Drinking water is just about one of the best (and easiest) ways you can improve your health. Unfortunately, not everyone gets an adequate amount on a regular basis, and that can have serious consequences. Water isn't just important for digestion, circulation, nutrient absorption, and your joints. It also benefits your mental health. When you lack water, your brain function decreases enough that it may lead to feelings of anxiety. Studies have even linked hydration to mood.

That brain fog that results when you aren't well hydrated does so much more than you might realize. Sure, you can't make decisions adequately, and it may be harder for you to understand information. But a lack of water can also inhibit your body's serotonin production, per a 2021 study published in Neuroscience and Behavioral Physiology. When your body doesn't have enough of this "feel-good" chemical, you may feel down, easily overwhelmed, or unstable. Any or all of these symptoms could be enough to ramp up your anxiety.

"The brain is 75 to 85 percent water, and even a 2 percent dehydration can result in fatigue, impaired memory, and difficulties with attention and mood," states Dr. Cynthia Ackrill to Real Simple. In other words, it pays to prioritize your daily water intake. If you have trouble with it, add a splash of lemon or a few berries or cucumber slices to your water to make it more interesting and flavorful, or pick up a water bottle that monitors your progress.

Watching the news too much

Since anxiety is often aggravated by fear, it stands to reason that watching the news might accelerate your worries and make you feel worse. That's especially true if your news consumption is particularly high, and if you get your news from a variety of different sources, like television and social media. Let's face it: The news is hardly full of fun and heartwarming stories, which means it's up to you to monitor your intake and determine how it makes you feel.

As Annie Miller, MSW, LCSW-C, LICSW, told Verywell Mind, "It can be damaging to constantly be reading the news because constant exposure to negative information can impact our brain." She explains that the body reacts to the news a lot like it would to a threat, activating the sympathetic nervous system and a flight-or-fight response that leaves you consistently on edge.

Moderation is the key, just like everything else in life. If you consider yourself a news junkie, gauge just how well you can distance your emotions from the stories you hear. If they're always on your mind or you're constantly monitoring the news for updates and it interferes with your ability to focus on other things, it might be time to take a step back. Consider subscribing to an email newsletter that provides a single email featuring the day's headlines — nothing more. It may help you stay in check.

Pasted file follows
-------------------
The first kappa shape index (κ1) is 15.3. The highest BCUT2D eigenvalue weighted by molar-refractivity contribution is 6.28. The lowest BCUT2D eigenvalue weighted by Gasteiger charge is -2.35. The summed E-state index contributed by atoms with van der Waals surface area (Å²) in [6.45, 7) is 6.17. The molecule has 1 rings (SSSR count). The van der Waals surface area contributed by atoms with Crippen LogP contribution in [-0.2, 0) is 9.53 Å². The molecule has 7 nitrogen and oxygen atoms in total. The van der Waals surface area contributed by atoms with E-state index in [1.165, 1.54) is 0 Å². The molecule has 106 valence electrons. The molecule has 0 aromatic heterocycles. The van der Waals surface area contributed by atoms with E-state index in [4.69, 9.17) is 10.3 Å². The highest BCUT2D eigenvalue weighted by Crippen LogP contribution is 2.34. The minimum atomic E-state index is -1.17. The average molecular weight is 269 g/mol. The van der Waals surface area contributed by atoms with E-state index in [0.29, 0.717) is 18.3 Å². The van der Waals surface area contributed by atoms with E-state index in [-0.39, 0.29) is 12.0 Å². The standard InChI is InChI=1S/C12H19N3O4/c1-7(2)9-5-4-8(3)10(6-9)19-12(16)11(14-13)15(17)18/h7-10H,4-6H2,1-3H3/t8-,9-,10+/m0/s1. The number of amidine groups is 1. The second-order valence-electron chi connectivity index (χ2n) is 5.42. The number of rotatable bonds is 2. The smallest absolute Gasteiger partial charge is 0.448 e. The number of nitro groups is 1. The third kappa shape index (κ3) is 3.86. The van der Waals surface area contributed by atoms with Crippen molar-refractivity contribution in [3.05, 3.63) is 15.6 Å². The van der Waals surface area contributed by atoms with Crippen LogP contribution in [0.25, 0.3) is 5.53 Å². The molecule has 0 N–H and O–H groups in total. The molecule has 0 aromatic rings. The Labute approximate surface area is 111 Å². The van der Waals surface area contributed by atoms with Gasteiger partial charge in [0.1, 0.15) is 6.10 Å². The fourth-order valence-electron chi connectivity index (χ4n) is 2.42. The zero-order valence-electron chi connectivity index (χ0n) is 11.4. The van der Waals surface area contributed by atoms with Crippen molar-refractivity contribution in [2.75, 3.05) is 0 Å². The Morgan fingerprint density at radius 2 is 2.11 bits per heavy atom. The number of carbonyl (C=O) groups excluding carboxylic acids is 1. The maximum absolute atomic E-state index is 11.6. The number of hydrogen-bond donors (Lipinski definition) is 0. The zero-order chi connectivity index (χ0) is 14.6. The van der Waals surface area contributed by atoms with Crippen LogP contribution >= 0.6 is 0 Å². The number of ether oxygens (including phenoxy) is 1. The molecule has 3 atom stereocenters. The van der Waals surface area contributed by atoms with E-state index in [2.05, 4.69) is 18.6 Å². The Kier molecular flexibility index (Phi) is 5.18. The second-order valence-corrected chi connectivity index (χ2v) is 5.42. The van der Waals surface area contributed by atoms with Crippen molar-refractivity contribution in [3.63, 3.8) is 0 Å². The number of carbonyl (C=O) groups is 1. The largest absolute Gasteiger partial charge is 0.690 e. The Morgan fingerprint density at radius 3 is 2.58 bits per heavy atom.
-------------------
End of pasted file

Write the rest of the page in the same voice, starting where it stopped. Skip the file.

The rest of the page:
Drinking way too much caffeine

That morning cup of coffee is everything. It's what fuels you for that far-too-early meeting with the team. It gives you the jolt you need to tick everything off your to-do list one by one. It makes life more enjoyable. What could possibly be wrong with that, right?

Unfortunately, there's quite a bit wrong with consuming caffeine in any form if it has an impact on your mental health. Susan Bowling, PsyD, explains to Health, "The natural effects of caffeine stimulate a host of sensations, such as your heart beating faster, your body heating up, your breathing rate increasing — all things that mimic anxiety." 

Caffeine intake can have such a profound impact on anxiety that the U.S. Food & Drug Administration recommends no more than 400 milligrams, or the equivalent of four or five cups of coffee daily, as safe. If you feel unhappy, miserable, jittery, shaky, or have trouble sleeping, it's possible that you've consumed more than is right for you. While cutting out caffeine entirely can be very challenging, it's doable, especially if you're concerned that it's at least partially responsible for your anxiety. Kick the habit by switching to half-caff before eventually replacing that with straight decaf.

Ignoring anxiety

It's easy to get caught up in the business of your everyday routine and subsequently neglect your needs. Maybe you're drowning in work, losing yourself in activities on campus, or trying to fill your plate with as much as possible. While it can be great to stay busy, it can also be detrimental if you're doing all of that in an effort to drown out the noise that is your anxiety.

Think of your anxiety as a signal that it's time to pay extra-special attention to yourself. Consider your symptoms first and foremost. Does your heart race? Are you nauseous? Do you have trouble sleeping? Are you always preoccupied with worries of some kind — even things that are completely out of your control? You might have anxiety, and if it's interfering with your life, you need to do something about it for your own peace of mind and wellbeing.

Ignoring anxiety can lead you down a different and even more difficult path, too. You might experience more physical symptoms, for example, or you may find yourself using unhealthy coping mechanisms like drinking or gambling in an effort to escape from your everyday life. It's best to talk to someone if you feel anxious, whether that someone is a friend or a family member. The more energy that you put into your mental wellbeing, the happier you'll be.